There is a lot of material floating in the legal press about the sustainability of the hourly rate and lawyers fees generally.
Essentially lawyers fees continue to rise against a background where many businesses are reducing their rates. Consider this in the Law Society Gazette:
"Two out of three in-house counsel would pay higher fees for high-value work if they were charged less for routine matters, according to research published this week.
The Commerce & Industry (C&I) Group and accountants BDO Stoy Hayward found that, as hourly rates continue to increase, in-house counsel are under greater pressure to cut the costs of legal services.
The research showed a growing dissatisfaction with the hourly billing model, with one major corporate complaining that firms often billed for time that required no legal expertise – such as chasing people for information. Some 94% of all respondents complained that hourly billing provided no certainty over final costs and 82% that it gave no incentive for firms to be quick and efficient.
Two-thirds of respondents had already tried alternative billing models, with 47% favouring a menu-style approach that mixed capped, conditional and fixed fees. The majority were also keen to see value and fees more closely aligned, although defining value remained problematic.
Deepak Malhotra, chairman of the C&I Group fees focus group and general counsel at InBev, said: ‘Value is about meeting the needs and expectations of customers – of in-house counsel. But it is a two-way process and we should recognise that billing and its correlation to value is just one aspect. Often value and fees are linked to the quality of instructions. When the needs of in-house counsel and private practice are closely aligned, there is a better platform to build mutual value. We need to understand what value means to one another before we can measure it.’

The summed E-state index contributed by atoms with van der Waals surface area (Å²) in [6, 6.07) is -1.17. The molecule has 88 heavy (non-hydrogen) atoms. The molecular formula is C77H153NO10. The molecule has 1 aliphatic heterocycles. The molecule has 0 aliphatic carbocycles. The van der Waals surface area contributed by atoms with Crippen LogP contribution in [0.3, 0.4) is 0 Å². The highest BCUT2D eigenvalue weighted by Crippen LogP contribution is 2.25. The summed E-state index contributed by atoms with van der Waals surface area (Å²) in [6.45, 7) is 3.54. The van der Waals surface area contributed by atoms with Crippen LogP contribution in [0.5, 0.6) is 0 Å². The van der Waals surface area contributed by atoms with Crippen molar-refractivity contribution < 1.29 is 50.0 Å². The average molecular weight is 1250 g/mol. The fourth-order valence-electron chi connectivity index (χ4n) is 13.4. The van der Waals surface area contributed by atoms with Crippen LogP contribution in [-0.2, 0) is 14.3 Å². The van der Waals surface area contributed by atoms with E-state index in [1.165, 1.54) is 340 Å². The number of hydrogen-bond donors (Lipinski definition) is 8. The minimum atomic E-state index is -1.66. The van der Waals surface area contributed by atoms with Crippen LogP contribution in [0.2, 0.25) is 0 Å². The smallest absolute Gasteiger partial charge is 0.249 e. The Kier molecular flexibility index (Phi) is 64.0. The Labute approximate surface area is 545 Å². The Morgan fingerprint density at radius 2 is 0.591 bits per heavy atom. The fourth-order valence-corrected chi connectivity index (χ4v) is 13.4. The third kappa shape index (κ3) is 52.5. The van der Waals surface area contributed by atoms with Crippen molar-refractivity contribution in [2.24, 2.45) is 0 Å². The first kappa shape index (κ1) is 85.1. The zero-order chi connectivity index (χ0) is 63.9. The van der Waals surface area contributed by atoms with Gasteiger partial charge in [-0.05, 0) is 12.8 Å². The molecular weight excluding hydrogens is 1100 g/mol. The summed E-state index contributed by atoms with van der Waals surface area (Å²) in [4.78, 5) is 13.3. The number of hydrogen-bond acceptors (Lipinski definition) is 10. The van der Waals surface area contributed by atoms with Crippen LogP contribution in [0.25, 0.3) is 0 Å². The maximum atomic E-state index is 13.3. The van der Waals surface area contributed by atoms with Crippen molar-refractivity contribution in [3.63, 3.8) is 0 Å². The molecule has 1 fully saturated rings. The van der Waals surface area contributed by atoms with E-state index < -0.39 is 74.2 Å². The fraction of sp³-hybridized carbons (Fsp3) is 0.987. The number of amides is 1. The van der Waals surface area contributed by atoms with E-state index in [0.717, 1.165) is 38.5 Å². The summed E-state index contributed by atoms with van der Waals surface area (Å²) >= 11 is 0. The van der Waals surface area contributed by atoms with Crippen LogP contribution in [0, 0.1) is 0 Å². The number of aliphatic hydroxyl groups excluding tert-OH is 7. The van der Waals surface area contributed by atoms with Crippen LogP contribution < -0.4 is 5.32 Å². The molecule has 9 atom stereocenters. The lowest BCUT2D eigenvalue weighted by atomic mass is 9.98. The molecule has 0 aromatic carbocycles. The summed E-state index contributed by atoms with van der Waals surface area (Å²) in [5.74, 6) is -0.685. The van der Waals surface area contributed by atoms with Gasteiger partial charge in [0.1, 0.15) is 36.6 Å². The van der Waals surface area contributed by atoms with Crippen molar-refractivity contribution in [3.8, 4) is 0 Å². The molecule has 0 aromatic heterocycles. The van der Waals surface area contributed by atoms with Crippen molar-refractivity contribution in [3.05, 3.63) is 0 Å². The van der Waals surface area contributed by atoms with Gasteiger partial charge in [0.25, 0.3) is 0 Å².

Richard Tapp, company secretary and director of legal services at Carillion, told the report: ‘Law firms find it difficult to contemplate charging less than they would on hourly rates, and they find it difficult to explore the corollary of that, which is that sometimes they would be able to charge more.’
One respondent was concerned that law firms ‘focus purely on chargeable hours and not on providing the service the client wants at an economical rate.’ Another said: ‘Law firms are disconnected from the commercial realities. Almost all commercial organisations are required to make year-on-year cost savings – apart from law firms, apparently.’
The C&I group and BDO are now aiming to bring together in-house counsel and law firms ‘to work together to produce a practical toolkit which can help shape a different and mutually beneficial dialogue on fees’."
My views -It is very nice to keep your head in the sand and many of us have an inherent fear of change but clients are looking for differing ways to seek value and ultimately they will get it. This is a challenge for all lawyers. The real danger is someone is going to come out of the blue with a new business model and whittle down fees. How should lawyers respond?